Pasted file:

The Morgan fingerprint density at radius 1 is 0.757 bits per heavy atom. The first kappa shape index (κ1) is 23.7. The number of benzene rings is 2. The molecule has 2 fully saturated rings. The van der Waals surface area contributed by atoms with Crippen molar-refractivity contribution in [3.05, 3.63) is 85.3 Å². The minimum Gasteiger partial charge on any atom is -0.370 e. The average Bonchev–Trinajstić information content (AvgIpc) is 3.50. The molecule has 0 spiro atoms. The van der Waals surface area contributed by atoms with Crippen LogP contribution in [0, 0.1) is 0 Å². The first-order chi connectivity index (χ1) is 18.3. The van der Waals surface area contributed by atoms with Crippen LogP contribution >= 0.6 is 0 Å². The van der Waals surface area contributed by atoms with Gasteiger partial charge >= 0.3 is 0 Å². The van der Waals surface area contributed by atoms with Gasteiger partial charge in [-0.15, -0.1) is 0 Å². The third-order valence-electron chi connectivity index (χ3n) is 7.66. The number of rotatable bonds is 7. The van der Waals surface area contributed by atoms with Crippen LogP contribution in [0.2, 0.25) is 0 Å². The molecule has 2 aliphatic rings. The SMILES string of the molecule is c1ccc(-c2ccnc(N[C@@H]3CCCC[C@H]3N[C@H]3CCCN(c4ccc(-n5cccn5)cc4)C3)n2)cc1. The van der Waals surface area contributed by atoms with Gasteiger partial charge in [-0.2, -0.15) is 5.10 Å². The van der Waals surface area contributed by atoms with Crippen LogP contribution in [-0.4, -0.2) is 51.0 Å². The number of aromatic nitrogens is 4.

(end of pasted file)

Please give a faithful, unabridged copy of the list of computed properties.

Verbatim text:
The Morgan fingerprint density at radius 1 is 0.757 bits per heavy atom. The first kappa shape index (κ1) is 23.7. The number of benzene rings is 2. The molecule has 2 fully saturated rings. The van der Waals surface area contributed by atoms with Crippen molar-refractivity contribution in [3.05, 3.63) is 85.3 Å². The minimum Gasteiger partial charge on any atom is -0.370 e. The average Bonchev–Trinajstić information content (AvgIpc) is 3.50. The molecule has 0 spiro atoms. The van der Waals surface area contributed by atoms with Crippen LogP contribution in [0, 0.1) is 0 Å². The first-order chi connectivity index (χ1) is 18.3. The van der Waals surface area contributed by atoms with Crippen LogP contribution >= 0.6 is 0 Å². The van der Waals surface area contributed by atoms with Gasteiger partial charge >= 0.3 is 0 Å². The van der Waals surface area contributed by atoms with Gasteiger partial charge in [-0.15, -0.1) is 0 Å². The third-order valence-electron chi connectivity index (χ3n) is 7.66. The number of rotatable bonds is 7. The van der Waals surface area contributed by atoms with Crippen LogP contribution in [0.2, 0.25) is 0 Å². The molecule has 2 aliphatic rings. The SMILES string of the molecule is c1ccc(-c2ccnc(N[C@@H]3CCCC[C@H]3N[C@H]3CCCN(c4ccc(-n5cccn5)cc4)C3)n2)cc1. The van der Waals surface area contributed by atoms with Gasteiger partial charge in [-0.2, -0.15) is 5.10 Å². The van der Waals surface area contributed by atoms with Crippen LogP contribution in [-0.4, -0.2) is 51.0 Å². The number of aromatic nitrogens is 4.